Situated at the end of the bandstand terrace, at the terminus of a formal avenue of trees, this new park pavilion defines an important civic space.
The building hovers above the ground and has breathtaking views over the city of London. Two simple forms interlock: the taller form encloses a multipurpose education space that opens onto a terrace, set treehouse-like in the canopy of the trees below. A zinc-clad box, it floats above the site, pitched at a level to enjoy views of the city skyline. The lower form is Larch-clad, and contains a kitchen, toilets and store rooms.
Drawing inspiration from the adjacent Victorian bandstand, the new park pavilion harks back to a heroic period in British landscape architecture and celebrates the ‘life blood’ supplied by London's city parks.
Wesley Kerr, Chairman of the Heritage Lottery Fund London Committee said: “The new Gardens Pavilion for learning and performance is outstanding and there is now marvellous synergy between Gardens and Museum, the latter regenerated to world class standards by an earlier HLF grant. Horniman Gardens has the most wonderfully situated bandstand, perched on a hill with panoramic views of central London from the south.”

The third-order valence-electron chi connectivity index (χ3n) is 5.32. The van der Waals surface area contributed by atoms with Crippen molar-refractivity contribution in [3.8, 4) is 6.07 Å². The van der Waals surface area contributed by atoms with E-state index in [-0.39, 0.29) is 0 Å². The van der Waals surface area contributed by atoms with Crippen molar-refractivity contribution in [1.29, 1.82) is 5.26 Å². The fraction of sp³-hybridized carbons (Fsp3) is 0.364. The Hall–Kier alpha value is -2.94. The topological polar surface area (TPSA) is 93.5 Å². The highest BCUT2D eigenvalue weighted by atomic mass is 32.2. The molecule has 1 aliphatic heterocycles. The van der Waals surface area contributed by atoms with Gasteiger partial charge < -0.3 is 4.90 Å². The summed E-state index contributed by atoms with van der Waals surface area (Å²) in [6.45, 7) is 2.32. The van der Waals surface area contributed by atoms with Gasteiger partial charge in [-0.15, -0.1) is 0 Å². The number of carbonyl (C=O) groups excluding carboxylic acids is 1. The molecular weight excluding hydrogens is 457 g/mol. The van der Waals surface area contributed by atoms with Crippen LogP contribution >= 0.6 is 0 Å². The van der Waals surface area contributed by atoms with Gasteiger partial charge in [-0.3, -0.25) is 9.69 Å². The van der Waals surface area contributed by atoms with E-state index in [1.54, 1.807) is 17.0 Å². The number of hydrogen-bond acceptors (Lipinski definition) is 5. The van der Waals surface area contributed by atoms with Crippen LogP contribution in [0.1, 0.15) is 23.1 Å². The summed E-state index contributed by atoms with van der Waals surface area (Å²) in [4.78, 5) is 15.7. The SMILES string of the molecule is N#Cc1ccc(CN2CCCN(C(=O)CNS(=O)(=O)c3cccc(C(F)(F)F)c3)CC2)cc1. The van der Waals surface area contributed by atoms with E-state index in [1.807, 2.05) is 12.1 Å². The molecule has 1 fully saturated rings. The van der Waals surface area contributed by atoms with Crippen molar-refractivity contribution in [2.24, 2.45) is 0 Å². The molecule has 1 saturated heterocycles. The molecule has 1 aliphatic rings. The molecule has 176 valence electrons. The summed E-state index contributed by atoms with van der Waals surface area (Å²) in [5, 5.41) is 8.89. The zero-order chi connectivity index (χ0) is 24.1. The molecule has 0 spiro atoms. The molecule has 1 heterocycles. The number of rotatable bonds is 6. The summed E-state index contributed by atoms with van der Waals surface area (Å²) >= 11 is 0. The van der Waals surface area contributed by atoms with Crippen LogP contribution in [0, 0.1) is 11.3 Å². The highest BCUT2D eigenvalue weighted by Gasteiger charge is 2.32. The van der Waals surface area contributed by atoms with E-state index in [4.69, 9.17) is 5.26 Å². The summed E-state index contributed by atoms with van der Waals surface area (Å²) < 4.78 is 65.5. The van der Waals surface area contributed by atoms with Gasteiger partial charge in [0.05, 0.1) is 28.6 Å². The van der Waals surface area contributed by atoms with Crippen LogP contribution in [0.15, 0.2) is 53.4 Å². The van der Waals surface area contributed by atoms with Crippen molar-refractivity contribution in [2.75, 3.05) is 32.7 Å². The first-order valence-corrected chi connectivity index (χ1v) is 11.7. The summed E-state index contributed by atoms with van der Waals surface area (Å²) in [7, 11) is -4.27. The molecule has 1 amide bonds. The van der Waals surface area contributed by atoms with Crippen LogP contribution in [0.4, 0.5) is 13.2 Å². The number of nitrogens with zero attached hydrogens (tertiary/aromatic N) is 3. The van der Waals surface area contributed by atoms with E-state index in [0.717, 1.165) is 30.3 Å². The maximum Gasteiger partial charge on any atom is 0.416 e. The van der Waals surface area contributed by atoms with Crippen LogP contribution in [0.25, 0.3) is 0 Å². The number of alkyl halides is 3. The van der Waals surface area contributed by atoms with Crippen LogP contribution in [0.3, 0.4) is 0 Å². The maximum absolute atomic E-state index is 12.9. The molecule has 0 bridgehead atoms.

Across the terrace sits the 100-year-old bandstand, designed by Charles Harrison Townsend, the architect of the landmark 1901 clock tower. The bandstand has been given a new lease of life with oak floorboards and the restoration of the original weather vane. The impressive views from the bandstand, which for decades have been masked behind screens, have now been restored, with new glass panels evoking its heyday a century ago and allowing the London skyline to once again become a dramatic, living backdrop to both professional and community music performances.
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